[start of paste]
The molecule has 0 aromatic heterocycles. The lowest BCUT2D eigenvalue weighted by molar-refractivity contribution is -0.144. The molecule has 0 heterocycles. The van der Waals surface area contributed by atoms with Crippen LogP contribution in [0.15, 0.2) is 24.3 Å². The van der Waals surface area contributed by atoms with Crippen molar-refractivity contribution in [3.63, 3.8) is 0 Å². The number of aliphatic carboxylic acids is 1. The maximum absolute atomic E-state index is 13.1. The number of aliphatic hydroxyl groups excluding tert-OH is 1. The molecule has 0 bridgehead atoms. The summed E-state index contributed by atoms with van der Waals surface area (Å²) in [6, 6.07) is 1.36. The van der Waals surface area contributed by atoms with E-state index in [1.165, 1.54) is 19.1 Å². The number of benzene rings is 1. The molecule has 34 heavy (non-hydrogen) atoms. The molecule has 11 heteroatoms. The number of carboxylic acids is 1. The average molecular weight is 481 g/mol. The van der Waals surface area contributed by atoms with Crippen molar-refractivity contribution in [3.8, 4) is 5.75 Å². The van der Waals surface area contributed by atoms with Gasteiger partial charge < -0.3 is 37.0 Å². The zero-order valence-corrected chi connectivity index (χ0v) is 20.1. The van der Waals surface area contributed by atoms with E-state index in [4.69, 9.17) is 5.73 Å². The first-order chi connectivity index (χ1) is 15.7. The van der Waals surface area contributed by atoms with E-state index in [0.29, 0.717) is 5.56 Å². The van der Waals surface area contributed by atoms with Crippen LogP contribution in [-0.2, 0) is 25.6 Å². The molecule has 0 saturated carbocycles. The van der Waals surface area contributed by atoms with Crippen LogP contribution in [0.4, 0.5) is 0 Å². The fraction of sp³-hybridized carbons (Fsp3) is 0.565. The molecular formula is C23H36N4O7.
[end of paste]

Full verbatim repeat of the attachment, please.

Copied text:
The molecule has 0 aromatic heterocycles. The lowest BCUT2D eigenvalue weighted by molar-refractivity contribution is -0.144. The molecule has 0 heterocycles. The van der Waals surface area contributed by atoms with Crippen LogP contribution in [0.15, 0.2) is 24.3 Å². The van der Waals surface area contributed by atoms with Crippen molar-refractivity contribution in [3.63, 3.8) is 0 Å². The number of aliphatic carboxylic acids is 1. The maximum absolute atomic E-state index is 13.1. The number of aliphatic hydroxyl groups excluding tert-OH is 1. The molecule has 0 bridgehead atoms. The summed E-state index contributed by atoms with van der Waals surface area (Å²) in [6, 6.07) is 1.36. The van der Waals surface area contributed by atoms with E-state index in [1.165, 1.54) is 19.1 Å². The number of benzene rings is 1. The molecule has 34 heavy (non-hydrogen) atoms. The molecule has 11 heteroatoms. The number of carboxylic acids is 1. The average molecular weight is 481 g/mol. The van der Waals surface area contributed by atoms with Crippen molar-refractivity contribution in [3.8, 4) is 5.75 Å². The van der Waals surface area contributed by atoms with Gasteiger partial charge < -0.3 is 37.0 Å². The zero-order valence-corrected chi connectivity index (χ0v) is 20.1. The van der Waals surface area contributed by atoms with E-state index in [4.69, 9.17) is 5.73 Å². The first-order chi connectivity index (χ1) is 15.7. The van der Waals surface area contributed by atoms with E-state index in [0.29, 0.717) is 5.56 Å². The van der Waals surface area contributed by atoms with Crippen LogP contribution in [-0.2, 0) is 25.6 Å². The molecule has 0 saturated carbocycles. The van der Waals surface area contributed by atoms with Crippen LogP contribution in [0.4, 0.5) is 0 Å². The fraction of sp³-hybridized carbons (Fsp3) is 0.565. The molecular formula is C23H36N4O7.